Identity Statement for Patricia Coghlan
- Reference code: IE UCDA P277
- Title: Papers of Patricia Coghlan
- Dates: 1946–61
- Level of description: Fonds
- Extent: 2 boxes
Patricia Coghlan (2 March 1914–2 July 1975) was born in Frankfort House, Upper Rathmines, Dublin. The family home was used as a safe house during the War of Independence and the Civil War and was frequented by prominent republican figures during this period. There were close ties between Frankfurt House and Roebuck House, the residence of Maud Gonne and her son, Sean MacBride. Patricia took up work at Roebuck House for a short period in the 1920s and remained a close personal friend to MacBride and his wife, Catalina ‘Kid’ Bulfin, until Patricia's death in 1975.
Sean MacBride founded Clann na Poblachta, an Irish republican political party, in 1946. The party was officially established on 6 July 1946 and held its first Ard Fheis in Balalaika, Dublin in November 1947. Clann na Poblachta was intended to become a rival republican party to Fianna Fáil but also held strong roots in social democratic policies. Patricia was employed at the party headquarters at 20 Herbert Place, Dublin, following its establishment and she continued to work there until the closure of the offices in the early 1960s.
The Clann experienced solid growth in the years immediately following its formation, aided by the fact that it was established during a period in Irish politics when the two primary parties, Fianna Fáil and Fine Gael, were relatively weak.
Fianna Fáil had experienced a lull in public support due to problems of emigration, unemployment and poverty and these issues came to occupy the core of Clann na Poblachta's election campaigns. In October 1947, the party experienced some success, winning two by-election seats in Dublin and Tipperary. Perhaps threatened by the potential success of the Clann na Poblachta party and fearful of allowing the party to build strong grassroots support, Éamon de Valera called a general election in 1948.
Clann na Poblachta experienced less success than MacBride had anticipated, securing only 10 seats. However, Fianna Fáil did not hold enough seats to form a majority Government and Clann na Poblachta formed part of the first Inter-Party Government with Fine Gael, the Labour Party, Clann na Talmhan and a number of Independents. MacBride was appointed Minister for External Affairs and occupied the position of president of the Council of Foreign Ministers of the Council of Europe in 1950. MacBride's fellow Clann TD, Dr Noel Browne, occupied the position of Minister for Health. Patricia Coghlan’s sister, Louie Coghlan-O’Brien, worked as MacBride’s personal secretary during his Ministerial appointment.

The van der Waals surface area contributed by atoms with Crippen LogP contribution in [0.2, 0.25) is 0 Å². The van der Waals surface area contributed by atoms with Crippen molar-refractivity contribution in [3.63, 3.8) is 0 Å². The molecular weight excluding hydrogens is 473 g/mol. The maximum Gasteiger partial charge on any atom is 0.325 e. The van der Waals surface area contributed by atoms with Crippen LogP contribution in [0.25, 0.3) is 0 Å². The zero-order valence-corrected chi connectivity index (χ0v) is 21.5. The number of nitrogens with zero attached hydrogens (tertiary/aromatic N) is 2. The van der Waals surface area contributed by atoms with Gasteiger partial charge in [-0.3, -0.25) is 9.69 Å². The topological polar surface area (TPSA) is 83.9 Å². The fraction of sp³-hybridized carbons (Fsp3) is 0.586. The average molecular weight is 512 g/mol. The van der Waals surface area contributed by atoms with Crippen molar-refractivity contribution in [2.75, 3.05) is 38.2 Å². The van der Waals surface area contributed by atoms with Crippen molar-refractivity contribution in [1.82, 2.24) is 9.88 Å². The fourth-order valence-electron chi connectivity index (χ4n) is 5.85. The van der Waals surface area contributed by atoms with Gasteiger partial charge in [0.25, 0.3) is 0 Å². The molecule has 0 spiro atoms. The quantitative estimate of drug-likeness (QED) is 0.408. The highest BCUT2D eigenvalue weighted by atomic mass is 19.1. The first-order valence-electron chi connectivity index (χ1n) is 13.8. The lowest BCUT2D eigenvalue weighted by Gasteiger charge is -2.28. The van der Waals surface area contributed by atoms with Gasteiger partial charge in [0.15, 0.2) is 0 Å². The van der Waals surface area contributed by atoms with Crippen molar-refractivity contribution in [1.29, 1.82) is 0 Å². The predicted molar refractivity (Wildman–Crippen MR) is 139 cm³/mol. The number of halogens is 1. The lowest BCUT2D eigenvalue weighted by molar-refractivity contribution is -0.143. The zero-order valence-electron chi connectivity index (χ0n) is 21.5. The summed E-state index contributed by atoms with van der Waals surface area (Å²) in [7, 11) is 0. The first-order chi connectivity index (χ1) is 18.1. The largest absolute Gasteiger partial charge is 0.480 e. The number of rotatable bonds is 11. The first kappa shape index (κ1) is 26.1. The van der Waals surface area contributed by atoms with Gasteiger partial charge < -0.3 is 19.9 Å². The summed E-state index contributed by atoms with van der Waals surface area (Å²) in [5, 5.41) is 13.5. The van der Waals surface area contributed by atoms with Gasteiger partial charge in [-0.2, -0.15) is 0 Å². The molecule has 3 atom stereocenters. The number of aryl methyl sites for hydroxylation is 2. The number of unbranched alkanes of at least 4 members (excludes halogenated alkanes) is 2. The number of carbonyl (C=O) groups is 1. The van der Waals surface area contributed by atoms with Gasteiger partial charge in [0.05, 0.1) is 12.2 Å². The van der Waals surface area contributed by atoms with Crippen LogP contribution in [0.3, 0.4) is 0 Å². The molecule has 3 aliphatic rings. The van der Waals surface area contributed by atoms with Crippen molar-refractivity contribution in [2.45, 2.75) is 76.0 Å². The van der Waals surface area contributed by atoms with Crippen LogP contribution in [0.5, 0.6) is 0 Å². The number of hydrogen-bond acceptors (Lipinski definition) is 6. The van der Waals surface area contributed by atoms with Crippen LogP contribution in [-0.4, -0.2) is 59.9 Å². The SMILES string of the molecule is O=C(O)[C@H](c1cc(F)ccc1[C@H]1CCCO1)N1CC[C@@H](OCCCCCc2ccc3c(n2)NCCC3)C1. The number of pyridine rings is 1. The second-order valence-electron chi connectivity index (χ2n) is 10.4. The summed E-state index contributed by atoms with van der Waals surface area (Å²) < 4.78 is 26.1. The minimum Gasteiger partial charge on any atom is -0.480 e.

Clann na Poblachta’s success was short-lived as the coalition struggled to remain in power. Another general election was called in 1951 and Clann na Poblachta only managed to secure two seats. Following this election, a second Inter-Party Government was formed but, on this occasion, Clann na Poblachta chose not to join, with MacBride refusing to take a Ministerial position offered to him by John A. Costello. The party managed to secure three seats in the general election of 1954 but failed to gain any new momentum and their foothold was reduced to one seat
This collection was deposited in UCD Archives by Patricia Coghlan’s nephew, Noel Guilfoyle on 29 April 2014.
Clann na Poblachta
Files of statements, reports and policy documents relating to the formation of Clann na Poblachta and the first Ard Fheis, 1946–8.
Speeches and statements made by Sean MacBride on behalf of Clann na Poblachta, primarily relating to their election campaigns in both general and by-elections, 1953–9.
Statements, pamphlets and correspondence pertaining to Clann na Poblachta's opposition campaign prior to the referendum on the proposed abolition of the Proportional Representation electoral system, 1958–9.
Correspondence, statements and articles concerning Clann na Poblachta; documents relating to the financial affairs of the party and newspaper cuttings of speeches made by Éamon de Valera, 1947-62.
Gerard Lawless versus the Irish Government
Files of correspondence, reports, documents and newspaper cuttings concerning the legal action taken by Gerard R. Lawless against the Irish Government for his internment without trial in the Curragh Internment Camp, Curragh Military Barracks, County Kildare, 13 July–11 December 1957. The case took place in the European Court of Human Rights following a referral by the European Commission of Human Rights and Sean MacBride served as Senior Council to Mr Lawless, 1957–9.
The Cyprus Question
File of correspondence between Sean MacBride and Greek political figures, reports, memoranda and newspaper cuttings relating to the Cyprus crisis of the 1950s, 1956–61.
Sean MacBride Correspondence
Small file of correspondence concerning Sean MacBride relating to issues with statements in the press; Irish politicians; Roger Casement; and MacBride’s work with the Council of Europe, 1953–61.